Miami-Dade County

July 21, 2014

Emmanuel Temple hosts annual Come Together Day

Neighbors in Religion tips its hat to the Rev. John F. White II and the congregation at Emmanuel Temple for their efforts to make life in Miami Gardens better for the children who live in the area.

Neighbors in Religion tips its hat to the Rev. John F. White II and the congregation at Emmanuel Temple for their efforts to make life in Miami Gardens better for the children who live in the area.

At 1 p.m. Saturday, White and the church will host the Third Annual Come Together Day, a free community festival to be at the Betty T. Ferguson Community Center, 3000 NW 199th St. in Miami Gardens.

Students who receive free or reduced lunch at public schools in Miami-Dade and Broward counties are eligible for the more than 1,000 free sets of school uniforms to be given away. Each eligible student will receive one free top and one free bottom. Parents or guardians must be present and show proof that their child is eligible for free or reduced lunch. The giveaway is limited to one uniform per child and three per family or household.

The event will also feature a health fair, music, games, food, fellowship and fun, said White, who with his wife Minister Maria White, founded Emanuel Temple on Easter Sunday in 2012. The congregation meets at 10 a.m. Sundays in the Florida Memorial University Chapel.

“This is what we call love out loud. We want to express the love of Jesus Christ in a tangible way by giving back to the community. We expect about 1,000 people to come out and take advantage of this give away,” White said.

John White is a native of South Florida and has been a pastor at various churches in his home state for more than a decade. So far, Emanuel Temple has distributed nearly 3,000 uniforms to local students since the event was launched three years ago.

“It is a part of our church’s foundational principal,” White said, “to be committed to tithing back into the community 10 per cent of its income from tithes and offerings.” He said Come Together Day has a budget of more than $15,000, and is the single largest activity in that effort.

“Emanuel Temple is a church, not only in the community, but one that enjoys giving back to the the community,” he said.

The church will also transport children from the Homeless Assistance Care Center, North, to receive the free uniforms and to participate in the days activities.

For more information on the church’s Come Together Day, call White at 850-212-2573.

Back to school

wellness event

Palm Springs United Methodist Church at 5700 W. 12th Ave. in Hialeah will host a back-to-school Health and Wellness event from 10 a.m. to 2 p.m. Aug. 2 in the church’s fellowship hall.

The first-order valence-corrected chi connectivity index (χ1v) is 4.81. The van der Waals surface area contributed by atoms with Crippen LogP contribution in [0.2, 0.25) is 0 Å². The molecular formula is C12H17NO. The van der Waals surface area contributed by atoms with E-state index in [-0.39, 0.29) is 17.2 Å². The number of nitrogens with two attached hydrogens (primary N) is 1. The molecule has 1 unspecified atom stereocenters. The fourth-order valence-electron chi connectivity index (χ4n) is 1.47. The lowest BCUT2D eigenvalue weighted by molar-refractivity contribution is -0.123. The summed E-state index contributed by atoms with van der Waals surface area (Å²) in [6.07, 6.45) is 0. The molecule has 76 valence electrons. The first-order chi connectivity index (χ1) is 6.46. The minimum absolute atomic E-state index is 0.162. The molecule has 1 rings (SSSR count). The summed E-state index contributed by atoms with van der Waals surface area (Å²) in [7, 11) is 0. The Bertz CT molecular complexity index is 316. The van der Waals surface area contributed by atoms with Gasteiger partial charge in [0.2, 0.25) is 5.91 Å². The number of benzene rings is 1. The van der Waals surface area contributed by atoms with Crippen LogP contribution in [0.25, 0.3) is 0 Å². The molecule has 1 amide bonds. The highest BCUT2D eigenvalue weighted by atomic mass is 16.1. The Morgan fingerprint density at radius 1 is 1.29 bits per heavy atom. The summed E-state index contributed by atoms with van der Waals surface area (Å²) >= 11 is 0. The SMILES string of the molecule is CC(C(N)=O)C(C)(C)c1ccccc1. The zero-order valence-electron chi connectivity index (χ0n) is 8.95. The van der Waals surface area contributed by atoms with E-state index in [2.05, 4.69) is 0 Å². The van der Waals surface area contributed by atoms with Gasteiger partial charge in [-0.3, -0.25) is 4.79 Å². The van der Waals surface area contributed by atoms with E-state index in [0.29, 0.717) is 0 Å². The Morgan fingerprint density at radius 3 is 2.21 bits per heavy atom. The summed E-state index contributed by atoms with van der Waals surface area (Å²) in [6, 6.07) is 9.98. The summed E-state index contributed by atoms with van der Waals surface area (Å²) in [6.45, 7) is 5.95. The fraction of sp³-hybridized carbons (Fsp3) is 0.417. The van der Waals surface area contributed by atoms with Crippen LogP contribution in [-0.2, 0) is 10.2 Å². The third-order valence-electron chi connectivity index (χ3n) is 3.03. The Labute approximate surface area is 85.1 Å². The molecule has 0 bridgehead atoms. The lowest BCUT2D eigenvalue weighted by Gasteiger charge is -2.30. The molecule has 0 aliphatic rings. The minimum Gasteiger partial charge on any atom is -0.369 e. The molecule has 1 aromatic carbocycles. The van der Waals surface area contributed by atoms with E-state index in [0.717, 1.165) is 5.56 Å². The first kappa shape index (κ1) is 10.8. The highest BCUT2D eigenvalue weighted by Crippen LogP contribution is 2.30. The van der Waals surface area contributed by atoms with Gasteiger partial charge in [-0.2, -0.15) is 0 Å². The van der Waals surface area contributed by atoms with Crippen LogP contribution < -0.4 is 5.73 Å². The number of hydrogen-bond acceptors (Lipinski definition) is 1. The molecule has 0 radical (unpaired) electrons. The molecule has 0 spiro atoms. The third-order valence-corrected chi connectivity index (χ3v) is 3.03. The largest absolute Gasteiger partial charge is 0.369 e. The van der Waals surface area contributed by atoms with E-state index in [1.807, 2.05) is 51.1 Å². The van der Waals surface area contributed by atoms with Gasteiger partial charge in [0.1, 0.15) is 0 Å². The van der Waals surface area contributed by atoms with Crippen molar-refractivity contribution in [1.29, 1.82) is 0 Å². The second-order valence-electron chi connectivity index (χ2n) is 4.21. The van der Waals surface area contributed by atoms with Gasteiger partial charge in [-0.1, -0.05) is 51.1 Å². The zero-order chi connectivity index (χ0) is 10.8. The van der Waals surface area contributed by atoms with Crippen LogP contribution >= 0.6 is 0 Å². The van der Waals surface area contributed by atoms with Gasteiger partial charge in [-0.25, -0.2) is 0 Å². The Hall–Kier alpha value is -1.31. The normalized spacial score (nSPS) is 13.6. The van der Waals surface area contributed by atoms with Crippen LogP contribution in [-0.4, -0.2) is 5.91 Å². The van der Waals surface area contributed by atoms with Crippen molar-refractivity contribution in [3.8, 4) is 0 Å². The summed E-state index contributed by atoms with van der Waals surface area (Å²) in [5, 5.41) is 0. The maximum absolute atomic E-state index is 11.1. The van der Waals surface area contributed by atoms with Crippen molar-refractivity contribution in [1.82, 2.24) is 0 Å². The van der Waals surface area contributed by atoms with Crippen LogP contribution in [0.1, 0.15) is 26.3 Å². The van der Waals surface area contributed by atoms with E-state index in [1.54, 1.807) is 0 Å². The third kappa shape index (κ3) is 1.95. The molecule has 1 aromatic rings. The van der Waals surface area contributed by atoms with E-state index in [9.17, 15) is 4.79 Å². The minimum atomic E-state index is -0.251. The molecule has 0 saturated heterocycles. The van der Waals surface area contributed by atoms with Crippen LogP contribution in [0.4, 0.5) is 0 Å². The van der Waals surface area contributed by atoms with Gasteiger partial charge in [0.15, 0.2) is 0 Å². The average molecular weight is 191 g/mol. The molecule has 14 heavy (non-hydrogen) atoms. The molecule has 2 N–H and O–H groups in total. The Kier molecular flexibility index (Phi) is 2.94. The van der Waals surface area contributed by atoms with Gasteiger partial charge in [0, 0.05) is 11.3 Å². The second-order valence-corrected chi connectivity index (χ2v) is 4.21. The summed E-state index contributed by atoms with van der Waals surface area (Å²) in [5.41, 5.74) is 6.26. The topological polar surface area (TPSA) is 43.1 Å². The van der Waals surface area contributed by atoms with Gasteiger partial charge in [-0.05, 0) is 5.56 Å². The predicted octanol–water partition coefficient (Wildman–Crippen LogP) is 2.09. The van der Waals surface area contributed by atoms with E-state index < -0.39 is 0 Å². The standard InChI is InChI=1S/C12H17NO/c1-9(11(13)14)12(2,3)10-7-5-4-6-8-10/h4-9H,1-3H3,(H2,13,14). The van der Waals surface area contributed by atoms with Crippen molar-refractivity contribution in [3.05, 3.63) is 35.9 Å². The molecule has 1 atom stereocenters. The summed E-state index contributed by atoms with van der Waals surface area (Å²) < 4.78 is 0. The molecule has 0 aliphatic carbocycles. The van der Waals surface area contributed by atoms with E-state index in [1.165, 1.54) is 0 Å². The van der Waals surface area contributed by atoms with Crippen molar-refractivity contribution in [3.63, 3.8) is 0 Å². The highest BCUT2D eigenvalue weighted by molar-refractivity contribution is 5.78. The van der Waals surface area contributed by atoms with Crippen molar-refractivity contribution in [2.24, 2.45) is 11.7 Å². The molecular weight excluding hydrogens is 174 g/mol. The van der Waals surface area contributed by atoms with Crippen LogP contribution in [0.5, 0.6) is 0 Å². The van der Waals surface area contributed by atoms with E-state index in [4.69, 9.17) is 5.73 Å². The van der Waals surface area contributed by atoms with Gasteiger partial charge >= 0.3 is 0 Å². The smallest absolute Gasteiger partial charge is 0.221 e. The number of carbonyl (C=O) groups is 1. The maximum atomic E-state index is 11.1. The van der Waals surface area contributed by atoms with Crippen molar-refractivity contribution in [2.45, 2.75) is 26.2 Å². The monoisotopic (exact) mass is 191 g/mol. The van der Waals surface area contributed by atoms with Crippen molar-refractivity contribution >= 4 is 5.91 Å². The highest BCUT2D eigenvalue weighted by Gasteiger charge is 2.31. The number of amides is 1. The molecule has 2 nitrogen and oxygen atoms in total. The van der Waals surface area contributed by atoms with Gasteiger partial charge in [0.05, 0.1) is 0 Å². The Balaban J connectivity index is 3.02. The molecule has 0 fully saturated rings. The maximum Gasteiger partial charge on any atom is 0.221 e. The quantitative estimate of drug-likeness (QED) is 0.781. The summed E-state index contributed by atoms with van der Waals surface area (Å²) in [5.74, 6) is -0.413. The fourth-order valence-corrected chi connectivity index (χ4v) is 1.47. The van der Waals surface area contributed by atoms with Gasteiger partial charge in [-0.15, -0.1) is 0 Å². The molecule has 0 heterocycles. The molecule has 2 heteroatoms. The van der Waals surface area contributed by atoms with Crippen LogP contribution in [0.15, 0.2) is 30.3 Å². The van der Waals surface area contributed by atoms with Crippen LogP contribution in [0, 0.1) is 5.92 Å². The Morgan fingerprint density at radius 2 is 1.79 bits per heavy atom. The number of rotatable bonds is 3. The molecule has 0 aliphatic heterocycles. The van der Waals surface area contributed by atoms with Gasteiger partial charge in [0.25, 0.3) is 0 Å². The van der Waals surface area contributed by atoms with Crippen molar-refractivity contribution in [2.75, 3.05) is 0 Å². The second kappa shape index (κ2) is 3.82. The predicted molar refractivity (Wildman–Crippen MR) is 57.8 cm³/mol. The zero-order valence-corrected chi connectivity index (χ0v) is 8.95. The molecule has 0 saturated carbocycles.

The event will feature free school immunizations for children entering kindergarten through the seventh grade, which are required for school entry; free back packs filled with school supplies and toiletries for the first 50 children in attendance, and varied health services for children and adults.

For more information, call the church office at 305-821-3232.

New novel centers

on reproductive issue

With so many single women becoming pastors now, have you ever thought about how the church would handle it if one of them ever decided to become a single mother by artificial reproductive technology?

Eron Henry has, and has written a book about the matter.

Said Henry: “It is known that there are female clergy who have given up aspirations to have a family of their own because they are not married. Single parenting is generally frowned on by churches and can invite censure and loss of congregational membership. A female clergy becoming a single parent will likely be automatically denounced and defrocked.”

Henry said in addition, artificial reproductive technology such as artificial insemination is often rejected or greeted with suspicion by many Christians and most churches, who cite theological or ethical objections to many of such methods.

Henry’s book is called “Reverend Mother” and is a fictional story meant to explore the various scenarios that could occur and issues that may arise were a never-married woman pastor were to have a child via artificial insemination. The protagonist in the story defied the leaders in her church organization — all men — to have her baby by artificial insemination.

I am curious as to the thinking of the clergy and church-goers in the Miami-Dade/South Florida Christian community.

I welcome your thoughts on the subject. And to get Henry's book, send an email to:

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